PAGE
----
FIG. 21 shows one exemplary embodiment of piezoelectric vibrator type recording element of the prior art;

FIG. 22 shows one exemplary embodiment of thermal type recording element of the prior art; and

FIG. 23 shows one exemplary embodiment of recording element using no nozzle of the prior art.

DETAILED DESCRIPTION OF THE PREFERRED EMBODIMENTS

The present invention is an application of the phenomenon of drop ejection that the inventor has found as a result of experiments and consideration to a recording element which prints by ejecting liquid drops onto a surface to be printed. Before showing various practical embodiments of the present invention, the basic structure and the operational principle of the recording element according to the present invention will be described below.

FIG. 1 shows one example of the basic structure of the recording element according to the present invention. FIG. 1A shows a cross-sectional diagram, and FIG. 1B shows a plain view. Here ink and ink drops are omitted in the FIG. 1B.

The recording element in this embodiment comprises a vibrator 2 as vibration generator means on a substrate 1, and an elastic member 7 formed on the vibrator 2. Ink 8 is fulfilled such that its free surface 8 a is disposed between the tip 7 a of the elastic member 7 and the bottom. The vibrator 2 is driven by external driving means 12. Here the elastic member 7 is in a form of sharpened tip in this embodiment. The substrate may be omitted if the vibration generating means may support the vibrator. FIG. 1(C) shows that the vibrator 2 and the elastic member 7 are integral.

In the actually constructed embodiment, a piezoelectric ceramic thin film 3 of PZT (lead zirconic acid titanate), and electrodes 4 and 5 for applying voltage thereto are formed on a substrate 1 of brass. On the vibrator 2 comprised of piezoelectric ceramic thin film 3 and electrodes 4 and 5, an elastic member 7 made from resin cyanoacrylate is formed with a protection film 6 of SiO2 therebetween. The ink 8 is filled such that the tip 7 a of the elastic member 7 protrudes 100 micron from the ink free surface 8 a. The protection film 6 is used for isolate vibrator 2 from the ink 8.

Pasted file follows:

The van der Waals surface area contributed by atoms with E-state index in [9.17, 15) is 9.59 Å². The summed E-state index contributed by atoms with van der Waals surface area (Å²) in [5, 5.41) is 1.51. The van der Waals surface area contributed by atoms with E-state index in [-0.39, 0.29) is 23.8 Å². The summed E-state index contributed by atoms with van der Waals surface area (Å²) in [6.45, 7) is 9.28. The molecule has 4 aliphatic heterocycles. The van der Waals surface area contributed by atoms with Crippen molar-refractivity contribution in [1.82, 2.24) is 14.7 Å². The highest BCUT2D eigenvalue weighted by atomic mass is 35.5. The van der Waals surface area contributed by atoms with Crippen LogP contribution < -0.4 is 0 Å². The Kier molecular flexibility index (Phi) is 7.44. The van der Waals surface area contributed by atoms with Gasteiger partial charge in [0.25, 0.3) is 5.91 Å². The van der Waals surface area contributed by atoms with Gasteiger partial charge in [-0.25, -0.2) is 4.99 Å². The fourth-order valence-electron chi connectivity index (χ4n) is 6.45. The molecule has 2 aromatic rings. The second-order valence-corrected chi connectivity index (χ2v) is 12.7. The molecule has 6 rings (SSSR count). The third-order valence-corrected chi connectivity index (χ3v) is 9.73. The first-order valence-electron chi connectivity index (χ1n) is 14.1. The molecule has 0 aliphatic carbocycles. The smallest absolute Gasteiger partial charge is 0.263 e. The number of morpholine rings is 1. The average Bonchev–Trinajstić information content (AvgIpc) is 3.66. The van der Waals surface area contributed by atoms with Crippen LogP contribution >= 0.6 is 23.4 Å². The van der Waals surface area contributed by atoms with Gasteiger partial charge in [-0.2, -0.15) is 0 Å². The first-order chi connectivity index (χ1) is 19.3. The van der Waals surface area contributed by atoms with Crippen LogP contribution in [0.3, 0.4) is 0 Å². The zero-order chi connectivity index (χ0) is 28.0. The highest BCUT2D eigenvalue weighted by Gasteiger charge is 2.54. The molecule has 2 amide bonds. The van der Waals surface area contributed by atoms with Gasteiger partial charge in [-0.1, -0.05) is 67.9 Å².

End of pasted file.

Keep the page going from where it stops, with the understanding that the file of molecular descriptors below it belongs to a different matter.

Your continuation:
The elastic member 7 in this embodiment is approximately in a form of pyramid, that the cross-sectional form normal to the plane of the substrate 1 is tapering from the bottom to the tip 7 a. The bottom plane is a rectangular with one boundary being 400 micron and another 800 micron. The hight is 400 micron. The tip 7 a is such that the cross-sectional area become small enough, as discussed later.

The term “link free surface” is a superficial surface of the ink which has the plane surface form. The ink free surface designates to the ink surface made solely by the gravity, which is not affected by other objects. The ink surface in contact with the elastic member 7 is not a ink free surface because it is curved, as discussed later. The ink 8 is a black, water-based ink having viscosity of 2mPa·s.